When one of downtown Columbus' biggest banks wanted to open a Worthington branch, it aimed for a big impression.

In 1963, City National Bank opened a 12,000-square-foot banking center at the corner of Broadmeadows Boulevard and High Street, just south of Worthington's city limits.

And unlike many of today's nondescript suburban bank branches, this building intended to charm the locals. Its showpiece decoration, a huge, 40-foot-long mural, depicted important moments in early Worthington history.

Today, both the mural and the bank remain linked to Worthington. The history mural now fills two walls in the popular collections area of Old Worthington Library, 820 High St. It was moved there in 1997 after the bank branch closed.

As for the bank, its roots can be traced all the way back to Francis Sessions – the son-in-law of Worthington entrepreneur Orange Johnson – who founded what, through mergers, would eventually become City National Bank, then Bank One Columbus.

The mural consists of three panels.

The largest, which was the central image when originally installed, imagines the 1803 arrival of James Kilbourne and a crew of eight men as they spent their first days preparing the land for the settlers who would arrive later that year.

Two smaller panels describe President James Monroe's 1817 visit to Worthington and an imaginary view of downtown Worthington in 1842.

Louis P. Szanto and Andrew B. Karoly, two Hungarian artists from New York, painted the mural. During the 1950s and early '60s, they worked extensively in Cleveland, painting more than 30 murals for local businesses.

City National Bank's murals present a romanticized picture of Worthington's past and appealed to "traditional values" at a time when Worthington was facing rapid change.

Since the late 1950s, the city had been fighting off proposals to run a Columbus outerbelt just south of town and there was talk of turning the rural Olentangy River valley into a huge freeway.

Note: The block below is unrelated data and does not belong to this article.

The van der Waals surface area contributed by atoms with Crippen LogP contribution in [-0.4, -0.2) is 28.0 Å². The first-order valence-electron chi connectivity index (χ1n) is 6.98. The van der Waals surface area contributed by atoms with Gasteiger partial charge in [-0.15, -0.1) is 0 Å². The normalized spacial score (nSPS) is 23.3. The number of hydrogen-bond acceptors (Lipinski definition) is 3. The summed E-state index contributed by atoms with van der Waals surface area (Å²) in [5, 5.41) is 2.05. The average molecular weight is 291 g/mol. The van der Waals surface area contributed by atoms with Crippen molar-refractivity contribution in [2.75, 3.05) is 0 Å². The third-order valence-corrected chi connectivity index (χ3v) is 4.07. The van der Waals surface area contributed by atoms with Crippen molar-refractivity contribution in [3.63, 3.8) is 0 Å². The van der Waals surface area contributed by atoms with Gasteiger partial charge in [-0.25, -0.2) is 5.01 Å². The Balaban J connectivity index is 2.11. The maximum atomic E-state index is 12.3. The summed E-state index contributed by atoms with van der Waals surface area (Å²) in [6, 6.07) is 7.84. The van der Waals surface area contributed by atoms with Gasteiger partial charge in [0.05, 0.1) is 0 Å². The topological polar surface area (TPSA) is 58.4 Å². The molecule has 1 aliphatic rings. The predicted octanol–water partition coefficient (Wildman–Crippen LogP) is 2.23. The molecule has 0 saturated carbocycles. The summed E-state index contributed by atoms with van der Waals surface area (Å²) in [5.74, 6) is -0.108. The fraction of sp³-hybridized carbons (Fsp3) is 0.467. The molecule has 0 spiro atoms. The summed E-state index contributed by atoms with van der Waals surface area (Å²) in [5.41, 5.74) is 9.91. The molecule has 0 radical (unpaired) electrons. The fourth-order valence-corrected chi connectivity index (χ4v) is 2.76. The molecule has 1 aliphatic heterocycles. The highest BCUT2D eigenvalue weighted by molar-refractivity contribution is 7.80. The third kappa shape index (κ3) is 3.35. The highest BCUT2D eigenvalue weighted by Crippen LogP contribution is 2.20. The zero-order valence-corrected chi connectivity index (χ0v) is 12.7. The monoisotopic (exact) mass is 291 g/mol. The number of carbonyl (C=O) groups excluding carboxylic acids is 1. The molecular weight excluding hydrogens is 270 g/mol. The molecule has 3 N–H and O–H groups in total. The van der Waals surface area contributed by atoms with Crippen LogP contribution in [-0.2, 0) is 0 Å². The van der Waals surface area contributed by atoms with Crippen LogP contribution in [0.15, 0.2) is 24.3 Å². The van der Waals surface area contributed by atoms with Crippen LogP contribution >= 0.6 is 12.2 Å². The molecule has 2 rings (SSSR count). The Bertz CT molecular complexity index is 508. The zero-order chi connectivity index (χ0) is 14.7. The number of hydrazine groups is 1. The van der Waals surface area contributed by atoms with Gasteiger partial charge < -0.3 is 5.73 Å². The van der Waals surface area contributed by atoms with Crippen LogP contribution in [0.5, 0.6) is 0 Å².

Development of 1,000 new home sites on 300 acres began in 1962 as farm fields were bulldozed for the Worthington Estates housing development.

The Worthington Historical Society purchased the Orange Johnson House in 1963 as a restoration project but, a year later, preservation efforts would fail to prevent the demolition of the Griswold Tavern, a significant landmark on the Village Green.

In the early 1960s, Worthington, like much of the country, was infatuated with all things colonial. By 1963, colonial style had come to represent a pleasant mishmash of traditional architectural features from the 18th and early 19th centuries.

And the bank certainly played up its "traditional colonial" style.

The huge murals were a big attraction. At the grand-opening event in March 1963, 2,500 people attended – nearly 30 percent of Worthington's population.

The event was billed as "Old Fashioned Friendliness in a modern-day bank." Hostesses greeted guests in vaguely antebellum gowns; attendees received a commemorative gift of "specially prepared homemade bread and old-fashioned apple butter."

You can see the history mural in the Old Worthington Library's popular-collections area on the main level. The large panel fills the east wall and the two smaller panels hang on the west wall.

You also can view images of the mural, including one taken at its City National Bank unveiling in 1963, at worthingtonmemory.org.

Jennifer Maier is a library associate for Worthington Libraries.